It would save the Company a lot of money by getting rid of these unnecessary "inspectors" we only keep around because the FAA says we have to. They don’t inspect, they only train. Why do we need 1700 some odd instructors for our mechanics, 8 per 100? That’s outrageous. 1 per 100 would be excessive. Plus, one of those "inspectors" may betray our real BCAG Quality System to the FAA someday. The fewer that know about the System the better. Our one-on-one meetings with those "inspectors" who just don’t get it, for plausible deniability purposes, have worked so far, but may not forever. Canned Notes document? Nah. That would only result in more unnecessary inspections on the unnecessary jobs. Those roller stamps will wear out faster if we do that, costing us money.
Oh, and if some "inspector" does not come around to be a roller stamper by our constant subtle hints and awards given to roller stampers chosen by Mfg, and still continues to hold on to a belief in the FAA-approved BCAG Quality System, then we’ll have to fire them, under the guise of "not supporting the delivery schedule", as they’ll never be able to inspect the product and stamp off the job as fast as those inspectors who follow the real BCAG Quality System, and only have to stamp off the job.
Am I overreacting? I don’t think so. You say, Gerry, tell me how you really feel? I did.
(My last corrupt QA supervisor before I was fired actually tried to do this exact thing--he tried to CAM me (Corrective Action Memo me--only three of which will get you fired at Boeing) by comparing the amount of jobs I bought with the amount of jobs bought by the worst rollerstamping inspector at PSD--an inspector that rollerstamped so much that other inspectors at PSD would complain to me about the "wild abandon" with which they rollerstamped jobs off without actually inspecting them (they knew they couldn't complain to our corrupt management, as this inspector was just doing what management wanted them to do, and was treated as a "golden child" by management for doing their unethical and illegal directives so well).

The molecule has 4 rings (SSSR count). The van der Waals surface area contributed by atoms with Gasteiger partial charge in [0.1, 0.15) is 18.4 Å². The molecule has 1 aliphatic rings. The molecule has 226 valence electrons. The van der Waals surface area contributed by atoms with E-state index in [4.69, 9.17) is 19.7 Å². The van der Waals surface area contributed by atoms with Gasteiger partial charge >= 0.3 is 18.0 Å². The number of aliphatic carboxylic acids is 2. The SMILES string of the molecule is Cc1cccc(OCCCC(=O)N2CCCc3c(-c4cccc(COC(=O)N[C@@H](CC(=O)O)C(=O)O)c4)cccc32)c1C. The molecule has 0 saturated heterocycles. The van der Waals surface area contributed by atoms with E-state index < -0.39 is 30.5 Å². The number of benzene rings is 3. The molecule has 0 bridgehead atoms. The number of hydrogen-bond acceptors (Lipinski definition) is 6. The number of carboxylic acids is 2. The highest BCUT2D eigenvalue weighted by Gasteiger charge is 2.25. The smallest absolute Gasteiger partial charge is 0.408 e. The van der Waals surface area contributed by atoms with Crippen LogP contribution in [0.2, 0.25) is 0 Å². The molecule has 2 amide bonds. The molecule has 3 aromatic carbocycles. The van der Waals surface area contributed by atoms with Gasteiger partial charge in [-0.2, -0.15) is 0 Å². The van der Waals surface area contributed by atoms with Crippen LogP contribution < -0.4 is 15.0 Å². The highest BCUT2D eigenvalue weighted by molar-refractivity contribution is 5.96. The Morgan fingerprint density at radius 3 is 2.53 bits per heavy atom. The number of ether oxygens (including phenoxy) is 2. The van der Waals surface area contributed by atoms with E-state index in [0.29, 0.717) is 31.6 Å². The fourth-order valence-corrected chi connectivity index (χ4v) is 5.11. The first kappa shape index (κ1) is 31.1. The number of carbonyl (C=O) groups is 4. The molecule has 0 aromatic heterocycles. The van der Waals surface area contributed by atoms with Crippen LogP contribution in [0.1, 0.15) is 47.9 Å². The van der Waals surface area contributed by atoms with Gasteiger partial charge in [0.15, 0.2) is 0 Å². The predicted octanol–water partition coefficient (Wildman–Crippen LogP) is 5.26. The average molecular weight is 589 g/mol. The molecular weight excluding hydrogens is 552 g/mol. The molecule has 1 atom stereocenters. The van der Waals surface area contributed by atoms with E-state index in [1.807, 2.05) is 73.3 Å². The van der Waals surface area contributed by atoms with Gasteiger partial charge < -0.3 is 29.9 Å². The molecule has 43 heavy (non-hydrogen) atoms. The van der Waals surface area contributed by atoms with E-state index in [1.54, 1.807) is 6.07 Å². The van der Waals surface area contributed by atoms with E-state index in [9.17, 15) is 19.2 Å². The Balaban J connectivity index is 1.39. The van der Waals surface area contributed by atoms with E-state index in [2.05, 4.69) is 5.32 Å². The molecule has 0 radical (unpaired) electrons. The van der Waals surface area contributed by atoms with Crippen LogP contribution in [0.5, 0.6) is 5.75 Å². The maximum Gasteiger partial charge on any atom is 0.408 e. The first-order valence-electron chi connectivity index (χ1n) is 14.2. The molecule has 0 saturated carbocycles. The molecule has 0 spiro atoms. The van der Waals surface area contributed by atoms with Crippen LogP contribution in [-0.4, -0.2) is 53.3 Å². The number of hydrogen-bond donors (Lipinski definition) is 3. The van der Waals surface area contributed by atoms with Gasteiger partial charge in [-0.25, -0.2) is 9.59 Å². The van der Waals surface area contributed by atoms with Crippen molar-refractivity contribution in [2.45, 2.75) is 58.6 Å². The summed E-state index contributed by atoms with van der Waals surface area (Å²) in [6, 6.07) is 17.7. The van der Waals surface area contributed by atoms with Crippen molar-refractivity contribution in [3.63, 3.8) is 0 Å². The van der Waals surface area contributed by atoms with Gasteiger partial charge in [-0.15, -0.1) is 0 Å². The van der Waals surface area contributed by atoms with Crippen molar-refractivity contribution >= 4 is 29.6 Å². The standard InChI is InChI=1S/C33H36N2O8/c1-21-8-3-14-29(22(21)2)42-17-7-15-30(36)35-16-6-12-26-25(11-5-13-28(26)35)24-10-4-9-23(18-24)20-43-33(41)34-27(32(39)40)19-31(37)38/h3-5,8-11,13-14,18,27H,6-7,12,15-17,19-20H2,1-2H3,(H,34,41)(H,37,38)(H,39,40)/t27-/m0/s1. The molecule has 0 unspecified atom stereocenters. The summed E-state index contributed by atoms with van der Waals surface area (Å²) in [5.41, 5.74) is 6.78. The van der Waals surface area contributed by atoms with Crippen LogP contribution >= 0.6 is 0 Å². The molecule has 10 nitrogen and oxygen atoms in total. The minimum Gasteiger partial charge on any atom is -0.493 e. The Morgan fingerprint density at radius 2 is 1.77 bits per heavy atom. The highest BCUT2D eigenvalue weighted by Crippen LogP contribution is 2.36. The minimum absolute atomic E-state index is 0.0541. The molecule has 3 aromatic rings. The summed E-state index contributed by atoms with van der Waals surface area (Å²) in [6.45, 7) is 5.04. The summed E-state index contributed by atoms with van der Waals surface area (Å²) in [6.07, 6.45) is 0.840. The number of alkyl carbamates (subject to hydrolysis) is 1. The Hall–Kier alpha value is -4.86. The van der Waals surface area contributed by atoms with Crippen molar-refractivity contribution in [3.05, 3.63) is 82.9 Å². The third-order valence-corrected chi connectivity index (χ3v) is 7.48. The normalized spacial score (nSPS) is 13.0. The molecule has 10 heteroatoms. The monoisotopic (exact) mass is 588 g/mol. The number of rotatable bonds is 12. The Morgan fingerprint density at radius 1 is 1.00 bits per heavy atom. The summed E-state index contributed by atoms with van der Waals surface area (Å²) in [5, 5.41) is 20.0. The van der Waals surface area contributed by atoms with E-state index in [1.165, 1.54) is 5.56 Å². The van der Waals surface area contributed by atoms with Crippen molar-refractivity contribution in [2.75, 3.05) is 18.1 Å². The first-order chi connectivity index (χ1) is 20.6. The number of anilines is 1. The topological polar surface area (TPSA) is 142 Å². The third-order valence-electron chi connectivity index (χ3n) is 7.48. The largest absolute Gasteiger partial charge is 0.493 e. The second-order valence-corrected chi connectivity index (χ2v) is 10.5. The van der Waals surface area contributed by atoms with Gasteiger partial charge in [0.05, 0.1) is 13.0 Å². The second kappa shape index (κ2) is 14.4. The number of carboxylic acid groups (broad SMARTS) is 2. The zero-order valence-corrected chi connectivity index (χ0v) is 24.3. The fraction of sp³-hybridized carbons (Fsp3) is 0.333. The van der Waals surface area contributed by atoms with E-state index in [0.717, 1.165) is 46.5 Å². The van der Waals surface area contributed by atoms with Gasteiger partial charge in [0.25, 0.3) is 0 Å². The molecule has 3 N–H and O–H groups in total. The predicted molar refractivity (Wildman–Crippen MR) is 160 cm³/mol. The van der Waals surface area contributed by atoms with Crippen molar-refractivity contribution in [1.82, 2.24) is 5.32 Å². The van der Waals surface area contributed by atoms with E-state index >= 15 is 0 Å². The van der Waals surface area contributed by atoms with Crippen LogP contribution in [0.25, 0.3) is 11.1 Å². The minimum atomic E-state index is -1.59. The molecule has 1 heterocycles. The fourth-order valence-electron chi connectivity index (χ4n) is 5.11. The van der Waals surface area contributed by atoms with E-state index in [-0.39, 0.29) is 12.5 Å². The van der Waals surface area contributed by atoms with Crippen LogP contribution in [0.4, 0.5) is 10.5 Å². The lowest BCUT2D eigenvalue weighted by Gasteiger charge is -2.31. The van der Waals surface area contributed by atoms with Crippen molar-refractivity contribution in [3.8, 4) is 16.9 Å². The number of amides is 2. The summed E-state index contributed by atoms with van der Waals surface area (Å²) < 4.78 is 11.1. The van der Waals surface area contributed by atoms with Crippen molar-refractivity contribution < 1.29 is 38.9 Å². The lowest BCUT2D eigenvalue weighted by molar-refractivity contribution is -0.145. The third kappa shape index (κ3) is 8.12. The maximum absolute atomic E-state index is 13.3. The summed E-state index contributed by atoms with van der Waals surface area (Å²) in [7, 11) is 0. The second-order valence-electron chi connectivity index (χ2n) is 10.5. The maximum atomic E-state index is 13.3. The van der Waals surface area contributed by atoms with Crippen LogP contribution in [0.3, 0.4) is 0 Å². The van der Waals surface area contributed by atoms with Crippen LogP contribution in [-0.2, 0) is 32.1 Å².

And I was being threatened with a CAM even though I myself was rollerstamping jobs off as my management wanted me to do--I just insisted on actually inspecting the engine components and engine mounts I was rollerstamping the jobs off for as I normally would if I was not rollerstamping. I just was not verifying the configuration was per the planning paperwork, drawings, and to some extent engineering specs, as was the method of all other inspectors at PSD who were forced and/or willingly rollerstamped jobs off. But even that most minimal level of doing my critical job--actually looking at the work I was buying off--was not sufficient rollerstamping per my management.